Table 5. Percent in positive category with valid answers on open-ended question

    Answered “much more or extremely more likely to attend graduate school”
    43% changed their minds about graduate school (valid answers)32% gained information about graduate school22% confirmed plans to attend graduate school3% other


    The URSSA has gained use among UR sites for program assessment. As an evaluation tool, the survey allows programs to document student representation, monitor student ratings of their learning, describe student research activities, and gauge the likelihood that the UR experience has changed or confirmed students’ plans to pursue STEM education and careers. Faculty members and program administrators also use the URSSA to gain feedback about student interactions with their mentors and peers and their overall satisfaction with their UR experience.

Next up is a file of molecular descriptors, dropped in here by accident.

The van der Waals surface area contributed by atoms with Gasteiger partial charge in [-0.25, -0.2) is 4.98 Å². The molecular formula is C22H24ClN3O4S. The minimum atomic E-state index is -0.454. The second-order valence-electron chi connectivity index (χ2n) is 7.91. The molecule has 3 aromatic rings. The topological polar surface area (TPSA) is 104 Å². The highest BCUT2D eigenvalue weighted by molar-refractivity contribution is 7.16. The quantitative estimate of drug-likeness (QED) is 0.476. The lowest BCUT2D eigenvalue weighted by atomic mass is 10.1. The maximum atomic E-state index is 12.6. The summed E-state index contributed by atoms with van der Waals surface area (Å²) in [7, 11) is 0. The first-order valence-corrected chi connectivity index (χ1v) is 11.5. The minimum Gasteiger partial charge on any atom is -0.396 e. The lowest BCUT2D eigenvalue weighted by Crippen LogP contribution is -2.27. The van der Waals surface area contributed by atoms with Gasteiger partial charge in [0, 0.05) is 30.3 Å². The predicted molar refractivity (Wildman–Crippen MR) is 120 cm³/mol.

We examined some aspects of the construct validity of the URSSA to answer questions about the structure of the survey, its meaning, and its use as a reliable measurement tool. Validity questions addressed outstanding questions about the meaning of the survey’s core indicators and items addressing the likelihood of future activities.

    Do Blocks of Items in the Fixed Part of the Survey Represent Related But Separate Domains?